Alex Ferrari 10:03
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S.S Wilson 10:13
And then took that over to us a huge, our agent was a huge part of getting this done. She was central we call her the mother of tremors. This is Nancy Roberts, later our partner in stampede entertainment. She hand picked, you know who this grip was gonna she did what an agent really is supposed to do. She handpicked to the script. If she knew the studio people, she told us in advance what they were going to say. You know, there were there were situations where, because of her relationships, there were certain times if she had a spec script, she couldn't not show it to certain people, because then they would be mad that they were shut out of the process. So she said, Okay, this is going to be weird. I have to send this to Disney. They are going to say we we hate this because it's got so much dust in it. They had dust and we're like what? Sure enough. That's exactly what came back. And all of this was a purse off the record, you know, under the wire. But I actually got off the phone. I think I was there at some point. No, no, she was on the phone to somebody Disney and they were passing in a very polite way. The world is not right for us at this time. And she said, come on. Eisner doesn't like dust. He was on the other end. But that's all really true. And then she hand picked Jim Jack's wonderful, wonderful executive classic old school executive. Who, who at Universal, who loved movies, loved all kinds of movies knew exactly what tremors was he saw exactly it's be movie monster movie routes. And she knew that Jim would get it and he would fight for it at Universal which is exactly what happened. And then she enlisted Galen hurt she was on a rock Galen hurtin because Gail and looked at our buddy wrongs, short movies, which is all he had, at the time, he had not done a feature when we did tremors. And the studio was like, wow, we're gonna hand off this movie to a guy who's only directed films for schools and libraries. And Gail looked at the movies upon as a filmmaker, don't worry about it. And then she shepherded us, especially at the beginning. Made sure we weren't going off the rails some way to get her in trouble as she was executive producer. She saw the dailies and said good is gonna work.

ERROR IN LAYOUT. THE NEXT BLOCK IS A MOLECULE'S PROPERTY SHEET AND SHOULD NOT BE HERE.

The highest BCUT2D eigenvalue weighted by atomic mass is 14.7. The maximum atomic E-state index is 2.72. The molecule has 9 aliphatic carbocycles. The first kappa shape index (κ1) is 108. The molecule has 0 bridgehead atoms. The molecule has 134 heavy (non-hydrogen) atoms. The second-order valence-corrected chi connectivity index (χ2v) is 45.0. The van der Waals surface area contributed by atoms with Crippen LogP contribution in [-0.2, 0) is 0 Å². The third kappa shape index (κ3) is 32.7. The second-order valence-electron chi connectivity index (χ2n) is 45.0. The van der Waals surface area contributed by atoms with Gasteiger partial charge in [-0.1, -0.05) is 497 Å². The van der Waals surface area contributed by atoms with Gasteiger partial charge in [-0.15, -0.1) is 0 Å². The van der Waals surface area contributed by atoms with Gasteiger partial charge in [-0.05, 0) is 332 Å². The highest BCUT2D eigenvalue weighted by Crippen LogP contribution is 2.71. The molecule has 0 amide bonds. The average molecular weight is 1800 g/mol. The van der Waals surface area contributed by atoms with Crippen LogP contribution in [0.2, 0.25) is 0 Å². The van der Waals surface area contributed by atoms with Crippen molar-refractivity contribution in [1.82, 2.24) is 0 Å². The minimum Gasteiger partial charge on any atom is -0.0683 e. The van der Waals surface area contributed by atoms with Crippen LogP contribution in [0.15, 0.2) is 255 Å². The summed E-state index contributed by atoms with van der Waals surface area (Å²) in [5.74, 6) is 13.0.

Dave Bullis 12:34
Yeah, you know, I really like tremors. I'm gonna say why Steve? Because, you know, first, it just seems everything happens naturally. You know what I mean? It's, you know, and I again, when you said you were you started with characters, you know, when you were working with the idea is because, you know, all those characters seem like they they're real people who live in that world. And they all seem, you know, and when they you know, when some of them finally die, for anyone listening, I'm not who hasn't seen it yet. I'm not going to spoil it. But when it was when they finally die, you know, you actually say, oh, my gosh, you know, there isn't a ton of guys, you know, that are just getting mauled, these are all the characters right here. So when they finally die, when not when some of them die. They go, Oh, my gosh, you know, that actually is impactful in the story. Thank you. So s escalating circumstances, you know what I mean? It's very easy to hear. Oh, well, my you know, you're very welcome. And, you know, and because when, when you see the world for the first time, you think that's the monster and then it becomes bigger, and you're always escalating that further and further and further. And it's always, you know, they they find a solution, the problem escalates, they find a solution to the problem escalates. I mean, that's just, it's phenomenal. And I don't know if you know who Red Letter Media is, but they actually are a popular online review group. And they actually gave it a you know, they actually have this one segment where they talk about movies they like, and they actually review tremors, and they they said, it's one of their favorite movies so great.